“I’ve learned the art of thinking and strategy,” he said. “The foundation of all this is being able to strategize, think, see around corners, and anticipate what’s coming. If, then, therefore.”
Jorde took her and others on as clients, and the 11-year journey taught him a lot about eminent domain law and pipeline construction. He also learned that while many landowners may oppose a project crossing their land, a lot of those landowners are convinced it’s a hopeless cause.
“We basically had to convince people that it was OK to stand up for themselves,” Jorde said. “Practically speaking, our country is currently by and for the corporations, and anyone who believes it’s by and for the people is misinformed. However, all we can do is chip away and chip away, and exercise our rights.”
The Keystone XL oil pipeline was never built after President Biden revoked a key permit. Jorde said he played a role in that with his clients.
“We outlasted three presidents,” he said. “Every other state had fallen, and the work we did in Nebraska kept the fight alive until the end.”
Jorde thinks that because landowners saw clients like his fight Keystone XL successfully, convincing landowners they could win against the carbon sequestration pipelines was easier.
Every other state had fallen, and the work we did in Nebraska kept the fight alive until the end.
– Brian Jorde, Omaha attorney who also has represented Keystone XL pipeline opponents
Ed Fischbach of rural Aberdeen is one of Jorde’s clients in the carbon pipeline cases. Fischbach said the law firm charges all the South Dakota landowners as one group, and the charge is split evenly among the landowners.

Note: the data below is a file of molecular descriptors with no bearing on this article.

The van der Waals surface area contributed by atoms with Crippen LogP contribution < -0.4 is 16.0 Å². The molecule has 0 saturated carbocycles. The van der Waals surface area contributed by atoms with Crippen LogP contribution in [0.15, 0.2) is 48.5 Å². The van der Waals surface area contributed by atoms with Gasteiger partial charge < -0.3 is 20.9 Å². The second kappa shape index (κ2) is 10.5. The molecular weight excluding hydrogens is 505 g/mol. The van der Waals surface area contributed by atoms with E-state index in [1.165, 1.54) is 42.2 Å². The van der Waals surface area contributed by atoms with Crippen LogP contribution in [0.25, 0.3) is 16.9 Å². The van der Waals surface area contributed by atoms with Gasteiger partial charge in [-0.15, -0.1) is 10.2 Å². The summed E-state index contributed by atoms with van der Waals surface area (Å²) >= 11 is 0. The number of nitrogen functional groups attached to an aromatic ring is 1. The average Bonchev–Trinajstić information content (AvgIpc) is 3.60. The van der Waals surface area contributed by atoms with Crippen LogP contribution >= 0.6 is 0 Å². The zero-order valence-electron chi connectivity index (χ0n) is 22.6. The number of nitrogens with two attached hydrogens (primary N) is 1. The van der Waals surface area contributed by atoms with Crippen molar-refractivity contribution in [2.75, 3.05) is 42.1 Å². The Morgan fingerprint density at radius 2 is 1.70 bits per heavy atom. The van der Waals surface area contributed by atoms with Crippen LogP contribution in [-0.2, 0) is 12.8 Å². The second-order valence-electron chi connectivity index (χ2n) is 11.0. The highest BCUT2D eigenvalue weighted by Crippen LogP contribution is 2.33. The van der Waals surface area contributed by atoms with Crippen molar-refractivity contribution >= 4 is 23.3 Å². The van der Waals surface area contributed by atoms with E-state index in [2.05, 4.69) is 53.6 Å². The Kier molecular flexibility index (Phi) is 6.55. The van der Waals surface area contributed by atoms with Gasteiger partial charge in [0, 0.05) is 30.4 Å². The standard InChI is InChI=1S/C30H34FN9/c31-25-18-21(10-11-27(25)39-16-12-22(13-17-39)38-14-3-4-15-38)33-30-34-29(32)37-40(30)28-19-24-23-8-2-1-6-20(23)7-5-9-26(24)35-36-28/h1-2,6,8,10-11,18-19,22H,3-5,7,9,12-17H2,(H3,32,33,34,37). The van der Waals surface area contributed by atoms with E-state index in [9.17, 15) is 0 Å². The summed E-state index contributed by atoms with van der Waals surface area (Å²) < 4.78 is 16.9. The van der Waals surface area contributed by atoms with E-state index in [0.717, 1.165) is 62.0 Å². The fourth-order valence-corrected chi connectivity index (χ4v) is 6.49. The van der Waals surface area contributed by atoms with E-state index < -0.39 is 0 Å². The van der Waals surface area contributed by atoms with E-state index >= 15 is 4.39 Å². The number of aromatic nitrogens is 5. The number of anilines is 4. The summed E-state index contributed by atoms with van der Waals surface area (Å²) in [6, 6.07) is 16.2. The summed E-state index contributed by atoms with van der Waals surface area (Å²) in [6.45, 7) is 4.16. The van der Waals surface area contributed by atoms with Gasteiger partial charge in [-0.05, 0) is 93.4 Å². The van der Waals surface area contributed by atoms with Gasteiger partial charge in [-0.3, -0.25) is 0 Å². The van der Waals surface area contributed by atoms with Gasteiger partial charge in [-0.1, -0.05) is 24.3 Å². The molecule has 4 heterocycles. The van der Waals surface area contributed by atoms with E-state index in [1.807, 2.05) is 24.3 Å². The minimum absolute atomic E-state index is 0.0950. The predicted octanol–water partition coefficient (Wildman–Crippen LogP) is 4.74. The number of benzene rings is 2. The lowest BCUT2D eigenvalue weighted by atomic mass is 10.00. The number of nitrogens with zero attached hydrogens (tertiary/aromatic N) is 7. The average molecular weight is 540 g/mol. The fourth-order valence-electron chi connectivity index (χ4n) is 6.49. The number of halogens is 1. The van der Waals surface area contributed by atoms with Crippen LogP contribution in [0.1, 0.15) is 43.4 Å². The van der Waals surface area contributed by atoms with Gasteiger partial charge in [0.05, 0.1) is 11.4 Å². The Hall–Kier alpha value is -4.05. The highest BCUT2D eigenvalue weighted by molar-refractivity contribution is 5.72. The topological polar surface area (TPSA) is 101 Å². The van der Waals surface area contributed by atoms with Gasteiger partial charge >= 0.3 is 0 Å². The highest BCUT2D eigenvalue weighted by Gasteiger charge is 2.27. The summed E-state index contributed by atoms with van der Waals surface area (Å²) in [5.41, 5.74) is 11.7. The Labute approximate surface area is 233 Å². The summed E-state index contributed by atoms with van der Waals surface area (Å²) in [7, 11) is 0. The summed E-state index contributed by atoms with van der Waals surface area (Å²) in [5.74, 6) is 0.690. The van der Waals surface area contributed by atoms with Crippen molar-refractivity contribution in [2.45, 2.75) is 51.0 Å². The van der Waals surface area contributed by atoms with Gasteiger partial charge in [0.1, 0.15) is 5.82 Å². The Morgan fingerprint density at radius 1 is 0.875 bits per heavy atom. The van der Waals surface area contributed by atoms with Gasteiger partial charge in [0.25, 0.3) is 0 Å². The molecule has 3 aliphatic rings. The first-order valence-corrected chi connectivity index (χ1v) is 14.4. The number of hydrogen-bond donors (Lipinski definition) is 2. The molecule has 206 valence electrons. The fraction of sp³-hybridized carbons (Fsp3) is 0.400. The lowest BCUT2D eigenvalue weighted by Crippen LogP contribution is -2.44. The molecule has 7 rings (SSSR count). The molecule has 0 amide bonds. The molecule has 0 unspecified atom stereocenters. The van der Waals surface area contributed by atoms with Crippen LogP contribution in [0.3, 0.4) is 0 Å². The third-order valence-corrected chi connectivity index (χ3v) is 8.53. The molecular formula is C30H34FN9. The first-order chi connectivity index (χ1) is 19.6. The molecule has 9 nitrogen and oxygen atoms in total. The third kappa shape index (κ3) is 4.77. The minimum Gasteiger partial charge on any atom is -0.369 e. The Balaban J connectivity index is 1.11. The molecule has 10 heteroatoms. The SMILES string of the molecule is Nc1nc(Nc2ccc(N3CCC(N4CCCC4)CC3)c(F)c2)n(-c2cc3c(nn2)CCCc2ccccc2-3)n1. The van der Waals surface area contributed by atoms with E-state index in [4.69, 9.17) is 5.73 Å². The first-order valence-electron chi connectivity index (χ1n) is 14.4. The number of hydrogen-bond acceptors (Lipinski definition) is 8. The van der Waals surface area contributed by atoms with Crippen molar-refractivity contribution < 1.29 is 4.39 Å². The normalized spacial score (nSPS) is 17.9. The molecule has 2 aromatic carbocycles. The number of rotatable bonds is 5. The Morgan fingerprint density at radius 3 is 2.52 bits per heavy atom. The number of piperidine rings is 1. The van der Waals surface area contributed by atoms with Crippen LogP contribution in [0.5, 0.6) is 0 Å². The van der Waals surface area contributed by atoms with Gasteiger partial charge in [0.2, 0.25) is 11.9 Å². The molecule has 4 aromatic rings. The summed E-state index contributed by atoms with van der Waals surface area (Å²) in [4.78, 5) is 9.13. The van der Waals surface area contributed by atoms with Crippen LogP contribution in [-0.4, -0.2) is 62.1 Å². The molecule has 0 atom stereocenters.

“I wouldn’t trust anyone else to do this,” Fischbach said. “The guy has been the greatest thing for South Dakota landowners.”
Jorde said what an individual landowner pays per month varies, from “less than $100 to several hundred depending on the intensity of the effort and the time invested.”
“In group representation, the landowners end up paying pennies on the dollar,” Jorde said. “It’s all for one, and one for all.”
Corralling the herd
The Summit project would span five states: North Dakota, South Dakota, Nebraska, Iowa and Minnesota. Navigator would have spanned South Dakota, Nebraska, Iowa, Minnesota and Illinois.
Representing over 1,000 landowners spread among all of those states except Minnesota and Illinois has kept Jorde busy.
“Yeah, the number of emails saying, ‘I just need five minutes,’” he said. “It adds up.”
The landowners who hired Jorde come from across the political spectrum – from those who want more CO2 in the atmosphere with the hopes of improving crop yields, to those who think climate change is a serious threat to national security.
All of them are focused on the shared goal of not allowing the projects to use eminent domain.
“It’s very simple: Let’s focus on where we agree, and let’s work like hell to get to the finish line together,” Jorde said. “And if we have other things we disagree about, who cares? We don’t have time for distractions.”
Jorde said the arguments he presented in South Dakota during the permit hearings were tailored for the three elected public utilities commissioners who decided whether to grant the permits.
“Those are the only people that matter,” he said.